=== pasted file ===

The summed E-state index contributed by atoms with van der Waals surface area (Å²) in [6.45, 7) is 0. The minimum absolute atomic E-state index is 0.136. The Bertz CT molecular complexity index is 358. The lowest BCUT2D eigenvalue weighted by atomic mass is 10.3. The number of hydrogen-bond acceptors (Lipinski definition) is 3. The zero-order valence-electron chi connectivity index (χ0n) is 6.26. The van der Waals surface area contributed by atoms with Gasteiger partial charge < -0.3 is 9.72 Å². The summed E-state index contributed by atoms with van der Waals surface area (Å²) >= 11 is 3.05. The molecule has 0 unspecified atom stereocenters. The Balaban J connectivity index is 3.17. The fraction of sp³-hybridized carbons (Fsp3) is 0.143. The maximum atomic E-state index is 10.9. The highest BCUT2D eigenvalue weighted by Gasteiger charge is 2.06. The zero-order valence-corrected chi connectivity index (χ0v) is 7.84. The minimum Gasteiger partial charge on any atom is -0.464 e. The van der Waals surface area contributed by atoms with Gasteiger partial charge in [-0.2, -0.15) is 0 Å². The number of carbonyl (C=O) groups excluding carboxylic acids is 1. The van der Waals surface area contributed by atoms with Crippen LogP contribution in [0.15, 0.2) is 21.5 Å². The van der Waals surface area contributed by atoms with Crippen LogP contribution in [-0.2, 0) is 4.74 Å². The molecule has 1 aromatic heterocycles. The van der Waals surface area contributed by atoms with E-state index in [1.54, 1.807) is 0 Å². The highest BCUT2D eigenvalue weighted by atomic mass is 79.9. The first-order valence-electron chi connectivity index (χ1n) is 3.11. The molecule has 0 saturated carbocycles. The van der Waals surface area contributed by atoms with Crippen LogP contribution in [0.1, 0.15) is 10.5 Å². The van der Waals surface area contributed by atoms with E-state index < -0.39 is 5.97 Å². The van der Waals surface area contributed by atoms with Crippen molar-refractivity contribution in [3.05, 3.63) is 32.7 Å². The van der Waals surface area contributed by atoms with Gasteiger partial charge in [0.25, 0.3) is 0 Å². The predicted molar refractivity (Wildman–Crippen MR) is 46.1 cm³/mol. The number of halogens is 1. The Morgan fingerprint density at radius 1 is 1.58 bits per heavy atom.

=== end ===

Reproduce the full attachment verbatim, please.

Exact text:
The summed E-state index contributed by atoms with van der Waals surface area (Å²) in [6.45, 7) is 0. The minimum absolute atomic E-state index is 0.136. The Bertz CT molecular complexity index is 358. The lowest BCUT2D eigenvalue weighted by atomic mass is 10.3. The number of hydrogen-bond acceptors (Lipinski definition) is 3. The zero-order valence-electron chi connectivity index (χ0n) is 6.26. The van der Waals surface area contributed by atoms with Gasteiger partial charge < -0.3 is 9.72 Å². The summed E-state index contributed by atoms with van der Waals surface area (Å²) >= 11 is 3.05. The molecule has 0 unspecified atom stereocenters. The Balaban J connectivity index is 3.17. The fraction of sp³-hybridized carbons (Fsp3) is 0.143. The maximum atomic E-state index is 10.9. The highest BCUT2D eigenvalue weighted by Gasteiger charge is 2.06. The zero-order valence-corrected chi connectivity index (χ0v) is 7.84. The minimum Gasteiger partial charge on any atom is -0.464 e. The van der Waals surface area contributed by atoms with Gasteiger partial charge in [-0.2, -0.15) is 0 Å². The number of carbonyl (C=O) groups excluding carboxylic acids is 1. The van der Waals surface area contributed by atoms with Crippen LogP contribution in [0.15, 0.2) is 21.5 Å². The van der Waals surface area contributed by atoms with Crippen LogP contribution in [-0.2, 0) is 4.74 Å². The molecule has 1 aromatic heterocycles. The van der Waals surface area contributed by atoms with E-state index in [1.54, 1.807) is 0 Å². The highest BCUT2D eigenvalue weighted by atomic mass is 79.9. The first-order valence-electron chi connectivity index (χ1n) is 3.11. The molecule has 0 saturated carbocycles. The van der Waals surface area contributed by atoms with Crippen LogP contribution in [0.1, 0.15) is 10.5 Å². The van der Waals surface area contributed by atoms with E-state index < -0.39 is 5.97 Å². The van der Waals surface area contributed by atoms with Crippen molar-refractivity contribution in [3.05, 3.63) is 32.7 Å². The van der Waals surface area contributed by atoms with Gasteiger partial charge in [0.25, 0.3) is 0 Å². The predicted molar refractivity (Wildman–Crippen MR) is 46.1 cm³/mol. The number of halogens is 1. The Morgan fingerprint density at radius 1 is 1.58 bits per heavy atom.